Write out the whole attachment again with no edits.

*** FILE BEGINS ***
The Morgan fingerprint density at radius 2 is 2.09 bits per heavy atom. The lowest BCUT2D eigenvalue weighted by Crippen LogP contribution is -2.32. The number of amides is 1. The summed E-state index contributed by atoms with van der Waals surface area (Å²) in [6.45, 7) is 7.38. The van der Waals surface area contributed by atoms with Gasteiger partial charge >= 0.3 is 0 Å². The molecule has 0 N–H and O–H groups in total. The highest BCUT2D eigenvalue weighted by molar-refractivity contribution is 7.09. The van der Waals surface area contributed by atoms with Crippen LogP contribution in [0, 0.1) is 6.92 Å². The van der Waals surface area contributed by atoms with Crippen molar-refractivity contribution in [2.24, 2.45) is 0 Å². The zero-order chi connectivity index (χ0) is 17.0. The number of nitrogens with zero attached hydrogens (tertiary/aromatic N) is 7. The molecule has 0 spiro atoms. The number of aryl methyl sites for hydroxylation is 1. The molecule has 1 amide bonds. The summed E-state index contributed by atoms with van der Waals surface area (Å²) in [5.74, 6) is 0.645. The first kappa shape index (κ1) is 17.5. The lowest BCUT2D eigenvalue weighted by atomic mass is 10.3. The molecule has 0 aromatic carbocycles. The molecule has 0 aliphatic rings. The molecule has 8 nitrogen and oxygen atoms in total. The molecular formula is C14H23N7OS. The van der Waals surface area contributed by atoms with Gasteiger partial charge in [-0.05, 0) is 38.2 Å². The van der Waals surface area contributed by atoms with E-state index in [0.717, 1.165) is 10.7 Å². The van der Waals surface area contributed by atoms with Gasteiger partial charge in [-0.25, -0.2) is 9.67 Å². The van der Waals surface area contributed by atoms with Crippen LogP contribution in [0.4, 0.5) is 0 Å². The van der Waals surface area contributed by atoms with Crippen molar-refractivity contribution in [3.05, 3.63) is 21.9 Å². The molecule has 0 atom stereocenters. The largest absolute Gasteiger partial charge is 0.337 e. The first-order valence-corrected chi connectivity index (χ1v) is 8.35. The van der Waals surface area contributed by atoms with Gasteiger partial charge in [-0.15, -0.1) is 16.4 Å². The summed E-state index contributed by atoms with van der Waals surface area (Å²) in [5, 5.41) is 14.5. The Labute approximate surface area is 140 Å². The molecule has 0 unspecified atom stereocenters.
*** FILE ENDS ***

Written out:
The Morgan fingerprint density at radius 2 is 2.09 bits per heavy atom. The lowest BCUT2D eigenvalue weighted by Crippen LogP contribution is -2.32. The number of amides is 1. The summed E-state index contributed by atoms with van der Waals surface area (Å²) in [6.45, 7) is 7.38. The van der Waals surface area contributed by atoms with Gasteiger partial charge >= 0.3 is 0 Å². The molecule has 0 N–H and O–H groups in total. The highest BCUT2D eigenvalue weighted by molar-refractivity contribution is 7.09. The van der Waals surface area contributed by atoms with Crippen LogP contribution in [0, 0.1) is 6.92 Å². The van der Waals surface area contributed by atoms with Crippen molar-refractivity contribution in [2.24, 2.45) is 0 Å². The zero-order chi connectivity index (χ0) is 17.0. The number of nitrogens with zero attached hydrogens (tertiary/aromatic N) is 7. The molecule has 0 spiro atoms. The number of aryl methyl sites for hydroxylation is 1. The molecule has 1 amide bonds. The summed E-state index contributed by atoms with van der Waals surface area (Å²) in [5.74, 6) is 0.645. The first kappa shape index (κ1) is 17.5. The lowest BCUT2D eigenvalue weighted by atomic mass is 10.3. The molecule has 0 aromatic carbocycles. The molecule has 0 aliphatic rings. The molecule has 8 nitrogen and oxygen atoms in total. The molecular formula is C14H23N7OS. The van der Waals surface area contributed by atoms with Gasteiger partial charge in [-0.05, 0) is 38.2 Å². The van der Waals surface area contributed by atoms with E-state index in [0.717, 1.165) is 10.7 Å². The van der Waals surface area contributed by atoms with Gasteiger partial charge in [-0.25, -0.2) is 9.67 Å². The van der Waals surface area contributed by atoms with Crippen LogP contribution in [0.4, 0.5) is 0 Å². The van der Waals surface area contributed by atoms with Crippen molar-refractivity contribution in [3.05, 3.63) is 21.9 Å². The molecule has 0 atom stereocenters. The largest absolute Gasteiger partial charge is 0.337 e. The first-order valence-corrected chi connectivity index (χ1v) is 8.35. The van der Waals surface area contributed by atoms with Gasteiger partial charge in [-0.15, -0.1) is 16.4 Å². The summed E-state index contributed by atoms with van der Waals surface area (Å²) in [5, 5.41) is 14.5. The Labute approximate surface area is 140 Å². The molecule has 0 unspecified atom stereocenters.